The Whole World Stops Watching

By Mike and Emily

Occupy is dead. Its original incarnation has reached its memetic peak, and it cannot re-create a spectacle akin to that of last fall. Mainstream media, crucial to popular awareness of Occupy Wall Street, has made the judgment that if Occupiers can’t force it to pay attention by pulling off some daring adventure, then nothing more can be said. If this spectacle is the only thing that gave Occupy1 meaning, then it never really lived and the media which transmits that spectacle is correct to be seeking Occupy’s zombie death rattles.

Mainstream media has had a complex relationship with Occupy Wall St. from its beginning. Widespread coverage of it began only after footage of police brutality captured by protesters gained popular sympathy. The carnival atmosphere of the encampments, with their break from everyday life, created a spectacle that further captivated the media. At the same time, they directly undermined the passive and alienating culture of spectacle by creating spaces for direct participation on a human scale, for making history rather than just observing it. These were simultaneously semi-autonomous zones in which people participated in community; co-creating a culture of resistance, solidarity, and voluntary mutual aid; and theaters of those social experiments for the broader public. Their existence challenged the prevailing narrative that capitalist society, with its dominating, alienating, anti-cooperative, and destructive social relations, constitutes the best or only possible world.

The camps became hubs that attracted diverse participants from university students newly facing mounting debt and a collapsing job market, to previously-employed workers unable to find work, to unhoused individuals who have been forced out of or chosen to leave mainstream society. Within these crucibles, participants grappled with power inequality and class divides, marginalizing social dynamics, abuse, mental health issues, and other problems that starkly show the failure of a society built on the logic of capital to meet human needs. However, many involved soon realized that both the root causes of these problems and their solutions were beyond the scope of the camps. They exemplified both a project, which imagined a better world and the deep inequalities between participants that one must acknowledge and address in beginning such an endeavor.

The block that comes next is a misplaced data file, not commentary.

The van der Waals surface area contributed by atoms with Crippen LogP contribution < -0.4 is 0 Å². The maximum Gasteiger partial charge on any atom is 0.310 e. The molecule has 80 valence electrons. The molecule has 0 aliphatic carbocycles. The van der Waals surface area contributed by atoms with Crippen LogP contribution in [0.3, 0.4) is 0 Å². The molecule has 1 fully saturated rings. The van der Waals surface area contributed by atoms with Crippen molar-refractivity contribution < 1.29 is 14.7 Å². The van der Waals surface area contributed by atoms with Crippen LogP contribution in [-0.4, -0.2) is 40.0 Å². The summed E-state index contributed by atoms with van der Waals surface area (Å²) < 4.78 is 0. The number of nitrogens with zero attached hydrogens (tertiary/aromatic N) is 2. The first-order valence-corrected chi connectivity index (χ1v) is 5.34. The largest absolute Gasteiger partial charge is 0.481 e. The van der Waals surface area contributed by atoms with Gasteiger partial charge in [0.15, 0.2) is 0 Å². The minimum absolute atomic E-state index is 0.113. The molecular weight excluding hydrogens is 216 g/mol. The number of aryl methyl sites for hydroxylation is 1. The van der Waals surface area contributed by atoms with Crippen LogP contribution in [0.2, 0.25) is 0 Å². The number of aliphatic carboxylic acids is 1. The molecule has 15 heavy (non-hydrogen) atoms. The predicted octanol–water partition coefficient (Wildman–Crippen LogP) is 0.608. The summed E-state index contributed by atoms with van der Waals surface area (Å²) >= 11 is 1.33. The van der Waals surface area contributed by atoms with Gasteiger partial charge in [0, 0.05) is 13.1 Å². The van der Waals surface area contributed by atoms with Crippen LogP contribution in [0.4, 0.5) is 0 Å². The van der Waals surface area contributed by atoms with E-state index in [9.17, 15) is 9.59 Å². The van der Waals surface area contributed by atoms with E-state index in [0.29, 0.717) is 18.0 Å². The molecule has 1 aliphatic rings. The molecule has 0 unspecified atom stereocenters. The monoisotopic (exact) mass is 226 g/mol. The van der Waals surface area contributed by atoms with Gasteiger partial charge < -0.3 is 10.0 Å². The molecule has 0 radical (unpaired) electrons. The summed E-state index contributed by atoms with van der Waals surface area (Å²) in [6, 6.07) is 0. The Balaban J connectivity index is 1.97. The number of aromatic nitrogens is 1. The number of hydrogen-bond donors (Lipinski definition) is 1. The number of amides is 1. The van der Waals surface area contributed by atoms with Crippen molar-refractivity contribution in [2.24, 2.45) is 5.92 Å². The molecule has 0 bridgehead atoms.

Disparate groups drawn to Occupy felt empowered in a moment to act. Instead of a mere rejection of this or that injustice, which would be eclipsed by a new horror tomorrow, regular people learned to speak together and were actively seeking a collective experiment that utterly contradicted the dictates of market morality. People were sharing, working on projects together, creating a critique of the world, and seeking to fix it. They were not pleading. They were doing. However, while militancy varied from group to group, Occupy’s actions were largely symbolic with minimal disruptions to power and capital. Nevertheless, the camps were broken up with force. Society is so brittle that by even beginning to rebel, people became targets. What Occupy accomplished can be difficult to understand when put up against the torrent of media it inspired, an ocean of images, which signified popular resistance but threatened to drown a potential movement. The media is a heavily corporatized industry that glorifies spectacles as quickly as it abandons them for new ones. Occupiers cannot plod after an uncaring image-machine that will distort their grievances or seek to reform a system so fundamentally cruel. In the absence of the blinding glare of the media, Occupy has to take the lessons it learned and use them to organize beyond its capacity for large theatrical events, in a way that doesn’t require unlimited momentum and attention.

The media has taken Occupy to task because there was no general strike on May Day. Getting to that point will require building a broad base of support. Although a spontaneous celebration of refusal and rebellion is still something to hold as an image, it is just that. This is not a movie: Occupiers subsisted on the images they created as much as the powerful feared them. One cannot survive on those, nor confuse the map with the world itself.

In order to manifest their values beyond the scope of Occupy’s original camps and participants, those who continue to organize must form broad networks with existing community groups recognizing the interconnectedness of struggles. Drawing lessons from Occupy’s historical and recent precursors (occupations of public spaces, workplaces, state buildings, prisons, and even a whole island), organizers must help create counter-institutions that directly address people’s needs, challenge power, and tangibly defend their efforts. Some possibilities are the development of alternative economies; the reclamation of land and vacant buildings for community centers, gardens, and homes; workplace occupations and labor and rent strikes; building alternatives to the police; and direct, long-term disruption of institutions of state and corporate power. These are projects that both groups that pre-date Occupy Wall St. and some Occupiers have been exploring.